Where did Ötzi live? Delta asked the toothfairy

Where did Alpine Iceman Ötzi live? Data about tooth enamel, collected by Esther Plomp, could help answer this question and shed light on many more archaeological findings.

Istope analysis could shed more light on this man's life. (Photo: Science)

Anthropologists and archaeologists are thrilled, witness the praise on Twitter. ‘Exactly the type of isotope work the field needs more of!’, writes Erin Wessling from Cambridge University. ‘Great paper by @PhDToothFAIRy et al. looking at variation within individuals for C, O, and Sr #isotopes’, tweets bioarchaeologist Chris Stantis from Bournemouth, England.

What is all the excitement about? Researcher Esther Plomp, aka PhDToothFAIRy, and several of her colleagues at the VU University in Amsterdam have refined a method called isotope analysis, which is widely used by scientists to research human and animal diets in the past, to assess where our ancestors lived and map out migration routes. They wrote about their findings last month in the American Journal of Physical Anthropology. Plomp, who works as a data steward at TU Delft, is the first author.

Reading the bones and enamel of teeth

Isotope analysis in short is the identification of isotopic signatures. Strontium isotopic analysis for instance can tell researchers where an individual grew up, as the isotopic signature of an individual’s tooth is formed during childhood. Plants have varying amounts of different strontium isotopes depending on the bedrock of the area they are grown in, and this can be read in the bones and enamel of the teeth of the humans who feed on them. Finding a certain signature, consisting of a very subtle increase or decrease of one of the isotopes, can tell a lot about someone’s life events.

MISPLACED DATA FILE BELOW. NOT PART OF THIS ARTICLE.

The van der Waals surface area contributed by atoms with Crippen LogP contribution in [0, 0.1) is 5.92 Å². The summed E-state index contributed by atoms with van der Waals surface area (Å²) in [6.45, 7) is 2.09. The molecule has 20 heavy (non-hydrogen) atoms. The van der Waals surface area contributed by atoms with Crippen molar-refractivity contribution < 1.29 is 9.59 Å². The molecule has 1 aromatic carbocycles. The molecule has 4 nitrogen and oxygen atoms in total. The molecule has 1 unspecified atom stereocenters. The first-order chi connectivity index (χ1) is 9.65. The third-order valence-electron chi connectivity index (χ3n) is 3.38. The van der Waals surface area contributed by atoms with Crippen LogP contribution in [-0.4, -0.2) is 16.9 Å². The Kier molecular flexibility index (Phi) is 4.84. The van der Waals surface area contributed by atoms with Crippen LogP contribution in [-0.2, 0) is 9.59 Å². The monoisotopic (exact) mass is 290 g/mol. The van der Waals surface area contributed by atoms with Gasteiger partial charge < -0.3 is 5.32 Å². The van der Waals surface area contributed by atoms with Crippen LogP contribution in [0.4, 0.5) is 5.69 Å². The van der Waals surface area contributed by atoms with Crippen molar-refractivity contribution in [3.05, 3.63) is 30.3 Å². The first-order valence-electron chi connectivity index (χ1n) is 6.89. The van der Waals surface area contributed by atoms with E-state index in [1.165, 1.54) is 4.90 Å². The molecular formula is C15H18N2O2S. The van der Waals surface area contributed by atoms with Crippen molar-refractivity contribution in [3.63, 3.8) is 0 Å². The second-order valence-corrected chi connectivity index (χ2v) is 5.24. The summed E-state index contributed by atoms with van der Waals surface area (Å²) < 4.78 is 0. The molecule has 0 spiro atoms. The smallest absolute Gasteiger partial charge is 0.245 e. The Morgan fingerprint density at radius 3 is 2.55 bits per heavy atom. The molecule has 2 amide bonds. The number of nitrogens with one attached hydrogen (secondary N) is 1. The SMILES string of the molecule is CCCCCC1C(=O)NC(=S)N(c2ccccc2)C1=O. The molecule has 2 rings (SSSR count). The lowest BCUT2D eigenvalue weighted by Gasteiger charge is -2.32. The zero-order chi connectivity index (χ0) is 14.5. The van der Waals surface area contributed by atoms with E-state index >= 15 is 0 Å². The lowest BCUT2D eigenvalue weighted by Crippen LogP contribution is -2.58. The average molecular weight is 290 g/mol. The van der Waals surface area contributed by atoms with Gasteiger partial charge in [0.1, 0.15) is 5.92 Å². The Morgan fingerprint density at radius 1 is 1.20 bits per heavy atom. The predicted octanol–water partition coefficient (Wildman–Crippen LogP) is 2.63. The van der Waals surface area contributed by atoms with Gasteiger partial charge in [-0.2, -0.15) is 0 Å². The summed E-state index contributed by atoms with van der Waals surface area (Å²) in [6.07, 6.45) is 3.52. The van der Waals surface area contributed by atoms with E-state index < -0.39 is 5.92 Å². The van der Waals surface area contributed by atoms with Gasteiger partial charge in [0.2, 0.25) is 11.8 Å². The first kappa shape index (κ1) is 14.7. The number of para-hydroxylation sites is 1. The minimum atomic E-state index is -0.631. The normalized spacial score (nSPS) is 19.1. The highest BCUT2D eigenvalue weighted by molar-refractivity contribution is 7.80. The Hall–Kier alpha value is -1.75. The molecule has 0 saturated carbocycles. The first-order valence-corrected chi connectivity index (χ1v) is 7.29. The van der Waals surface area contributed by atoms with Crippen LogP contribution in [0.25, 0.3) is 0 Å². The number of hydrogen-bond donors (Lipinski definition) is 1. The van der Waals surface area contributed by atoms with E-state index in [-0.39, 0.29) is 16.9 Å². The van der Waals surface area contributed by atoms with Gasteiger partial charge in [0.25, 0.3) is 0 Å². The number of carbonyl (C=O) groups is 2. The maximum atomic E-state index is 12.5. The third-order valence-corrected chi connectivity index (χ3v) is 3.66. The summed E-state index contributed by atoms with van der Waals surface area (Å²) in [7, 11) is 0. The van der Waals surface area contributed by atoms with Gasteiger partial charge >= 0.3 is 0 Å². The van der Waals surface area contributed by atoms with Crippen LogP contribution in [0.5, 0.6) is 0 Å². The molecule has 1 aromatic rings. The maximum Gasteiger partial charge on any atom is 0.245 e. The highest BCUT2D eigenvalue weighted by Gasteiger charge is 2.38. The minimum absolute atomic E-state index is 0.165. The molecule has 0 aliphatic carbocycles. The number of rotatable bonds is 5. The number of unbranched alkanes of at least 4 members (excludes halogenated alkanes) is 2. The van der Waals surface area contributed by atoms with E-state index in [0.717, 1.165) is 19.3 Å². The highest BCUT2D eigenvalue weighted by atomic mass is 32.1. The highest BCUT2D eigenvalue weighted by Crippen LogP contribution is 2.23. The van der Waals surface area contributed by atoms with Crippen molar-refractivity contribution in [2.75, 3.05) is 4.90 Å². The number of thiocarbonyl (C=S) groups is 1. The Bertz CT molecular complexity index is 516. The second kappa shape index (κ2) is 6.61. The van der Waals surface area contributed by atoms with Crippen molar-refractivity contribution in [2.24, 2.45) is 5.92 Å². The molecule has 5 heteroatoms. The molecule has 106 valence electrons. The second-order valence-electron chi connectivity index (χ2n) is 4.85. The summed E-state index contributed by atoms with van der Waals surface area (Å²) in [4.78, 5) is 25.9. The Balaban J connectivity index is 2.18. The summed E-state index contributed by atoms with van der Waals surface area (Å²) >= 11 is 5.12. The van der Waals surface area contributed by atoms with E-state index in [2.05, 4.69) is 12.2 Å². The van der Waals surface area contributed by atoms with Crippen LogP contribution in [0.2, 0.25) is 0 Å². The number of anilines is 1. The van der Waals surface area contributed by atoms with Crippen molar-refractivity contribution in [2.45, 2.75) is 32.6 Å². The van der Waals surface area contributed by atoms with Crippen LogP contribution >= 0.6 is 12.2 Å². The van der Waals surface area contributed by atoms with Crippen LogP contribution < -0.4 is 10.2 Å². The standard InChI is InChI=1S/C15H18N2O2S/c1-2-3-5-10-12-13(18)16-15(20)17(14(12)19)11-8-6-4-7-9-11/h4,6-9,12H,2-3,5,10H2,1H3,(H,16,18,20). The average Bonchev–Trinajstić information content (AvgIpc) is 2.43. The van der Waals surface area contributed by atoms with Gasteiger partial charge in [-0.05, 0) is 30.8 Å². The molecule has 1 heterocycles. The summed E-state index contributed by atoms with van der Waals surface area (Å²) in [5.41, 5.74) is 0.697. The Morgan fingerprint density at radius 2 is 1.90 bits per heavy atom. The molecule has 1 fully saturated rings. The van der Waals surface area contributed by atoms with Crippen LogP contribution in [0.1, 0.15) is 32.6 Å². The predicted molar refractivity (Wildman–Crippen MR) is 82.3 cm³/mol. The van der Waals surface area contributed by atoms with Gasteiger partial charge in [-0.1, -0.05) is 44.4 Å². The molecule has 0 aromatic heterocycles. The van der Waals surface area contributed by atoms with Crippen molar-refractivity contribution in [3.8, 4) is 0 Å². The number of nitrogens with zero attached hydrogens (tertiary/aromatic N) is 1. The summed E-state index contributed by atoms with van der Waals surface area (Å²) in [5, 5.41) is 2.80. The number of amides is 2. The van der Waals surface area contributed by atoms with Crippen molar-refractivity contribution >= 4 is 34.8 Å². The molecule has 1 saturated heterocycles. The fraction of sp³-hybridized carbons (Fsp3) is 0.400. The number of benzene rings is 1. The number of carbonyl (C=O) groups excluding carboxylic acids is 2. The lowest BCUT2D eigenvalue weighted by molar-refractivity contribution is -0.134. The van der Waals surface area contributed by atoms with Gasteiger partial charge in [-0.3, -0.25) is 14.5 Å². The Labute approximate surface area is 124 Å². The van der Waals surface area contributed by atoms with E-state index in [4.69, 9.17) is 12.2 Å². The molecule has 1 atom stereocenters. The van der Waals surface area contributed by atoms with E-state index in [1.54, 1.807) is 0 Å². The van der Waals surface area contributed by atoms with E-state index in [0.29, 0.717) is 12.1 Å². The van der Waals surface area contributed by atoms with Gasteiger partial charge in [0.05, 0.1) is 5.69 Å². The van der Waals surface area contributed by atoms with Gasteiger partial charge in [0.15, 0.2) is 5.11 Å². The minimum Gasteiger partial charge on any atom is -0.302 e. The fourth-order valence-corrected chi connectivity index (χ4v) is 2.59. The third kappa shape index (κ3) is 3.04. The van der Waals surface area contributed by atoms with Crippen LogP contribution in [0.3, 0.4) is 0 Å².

Based on such analysis, for instance, an article in Science in 2003 postulated that Alpine Iceman Ötzi migrated during his life (5,200 years ago), from the area south of the discovery site to the northwest or other areas with higher altitudes than the discovery site. Ötzi was a well-preserved human mummy, who was recovered from a glacier in the main Alpine watershed between Italy and Austria in 1991. A lot of scientific debate has been going on about his life since, about who he was and where he came from.

According to Plomp, the conclusion in the Science paper in 2003 is debatable. Ötzi might just as well have lived north of the Alpine watershed in an area called the Otztal, as was postulated prior to the 2003 publication.

Wisdom teeth

The problem with the technique of isotope analysis when it comes to the teeth, was that thus far no study had systematically examined within person variation in strontium, oxygen, and carbon isotopes in human enamel, the hard outer layer of the tooth. That omission affects interpretations. Plomp and her colleagues performed the first systematic study to map the variation that every person has in their dentition, by studying the composition of sets of wisdom teeth of dozens of individuals from the Netherlands, Iceland, the United States, the Caribbean, Colombia, Somalia, and South Africa.

“We found quite high levels of variation among people: up to 1.4 promille difference within a tooth,” says Plomp. Though that may not seem like a lot, that amount of difference is usually regarded as sufficient to identify a change in the individual’s diet or location. “But the individuals that we analysed did not change their diet or location when their wisdom teeth were formed. We show that one should be more careful when it comes to drawing conclusions about small changes in these isotopic signatures, since the amount of noise – the amount of within-person variation – can be very high.”

That goes for the conclusion drawn on the life of Ötzi. Ötzi may have moved around, but we cannot conclude that he migrated between different areas based on the minor changes in his enamel. Instead, he might just as well have lived his entire life in the area south of the discovery site.”

Another example of possible overestimation of migration can be found in a 2017 article in the Journal of Archaeological Science, where the provenance of a group of slaves whose remains were found in a cemetry in Cape Town was assessed. Some of these individuals clearly travelled large distances, likely thousands of kilometers, as they show very different isotopic signatures which are normally found in Mozambique. Based on Plomp’s findings, however, some of the individuals that were previously thought to have migrated, may instead have spent their life in or around Cape Town, as only minor differences are visibile in their isotopic signatures.

The data Plomp collected, which could shed light on many archaeological findings, are stored in the 4TU data repository.

Redacteur Tomas van Dijk

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